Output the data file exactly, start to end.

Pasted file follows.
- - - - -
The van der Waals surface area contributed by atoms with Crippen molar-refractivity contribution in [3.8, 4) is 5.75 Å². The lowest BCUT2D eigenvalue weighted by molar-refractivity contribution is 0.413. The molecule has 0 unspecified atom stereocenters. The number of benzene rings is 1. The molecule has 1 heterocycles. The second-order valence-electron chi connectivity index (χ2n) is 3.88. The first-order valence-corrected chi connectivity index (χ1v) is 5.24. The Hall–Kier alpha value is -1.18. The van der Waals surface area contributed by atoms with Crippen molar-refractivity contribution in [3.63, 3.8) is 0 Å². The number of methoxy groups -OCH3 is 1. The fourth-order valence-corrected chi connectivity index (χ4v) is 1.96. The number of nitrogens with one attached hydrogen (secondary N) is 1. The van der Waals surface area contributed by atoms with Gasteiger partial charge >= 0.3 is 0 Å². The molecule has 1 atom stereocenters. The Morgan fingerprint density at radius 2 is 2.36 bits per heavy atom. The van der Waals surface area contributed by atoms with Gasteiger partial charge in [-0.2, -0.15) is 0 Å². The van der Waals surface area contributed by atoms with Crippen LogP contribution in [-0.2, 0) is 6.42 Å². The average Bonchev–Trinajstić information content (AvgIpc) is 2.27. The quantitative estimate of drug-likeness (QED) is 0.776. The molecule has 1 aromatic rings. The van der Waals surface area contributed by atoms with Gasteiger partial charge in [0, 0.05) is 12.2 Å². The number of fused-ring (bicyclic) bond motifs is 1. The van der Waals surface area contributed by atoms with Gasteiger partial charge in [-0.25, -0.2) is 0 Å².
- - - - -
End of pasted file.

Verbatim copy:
The van der Waals surface area contributed by atoms with Crippen molar-refractivity contribution in [3.8, 4) is 5.75 Å². The lowest BCUT2D eigenvalue weighted by molar-refractivity contribution is 0.413. The molecule has 0 unspecified atom stereocenters. The number of benzene rings is 1. The molecule has 1 heterocycles. The second-order valence-electron chi connectivity index (χ2n) is 3.88. The first-order valence-corrected chi connectivity index (χ1v) is 5.24. The Hall–Kier alpha value is -1.18. The van der Waals surface area contributed by atoms with Crippen molar-refractivity contribution in [3.63, 3.8) is 0 Å². The number of methoxy groups -OCH3 is 1. The fourth-order valence-corrected chi connectivity index (χ4v) is 1.96. The number of nitrogens with one attached hydrogen (secondary N) is 1. The van der Waals surface area contributed by atoms with Gasteiger partial charge >= 0.3 is 0 Å². The molecule has 1 atom stereocenters. The Morgan fingerprint density at radius 2 is 2.36 bits per heavy atom. The van der Waals surface area contributed by atoms with Gasteiger partial charge in [-0.2, -0.15) is 0 Å². The van der Waals surface area contributed by atoms with Crippen LogP contribution in [-0.2, 0) is 6.42 Å². The average Bonchev–Trinajstić information content (AvgIpc) is 2.27. The quantitative estimate of drug-likeness (QED) is 0.776. The molecule has 1 aromatic rings. The van der Waals surface area contributed by atoms with Gasteiger partial charge in [0, 0.05) is 12.2 Å². The number of fused-ring (bicyclic) bond motifs is 1. The van der Waals surface area contributed by atoms with Gasteiger partial charge in [-0.25, -0.2) is 0 Å².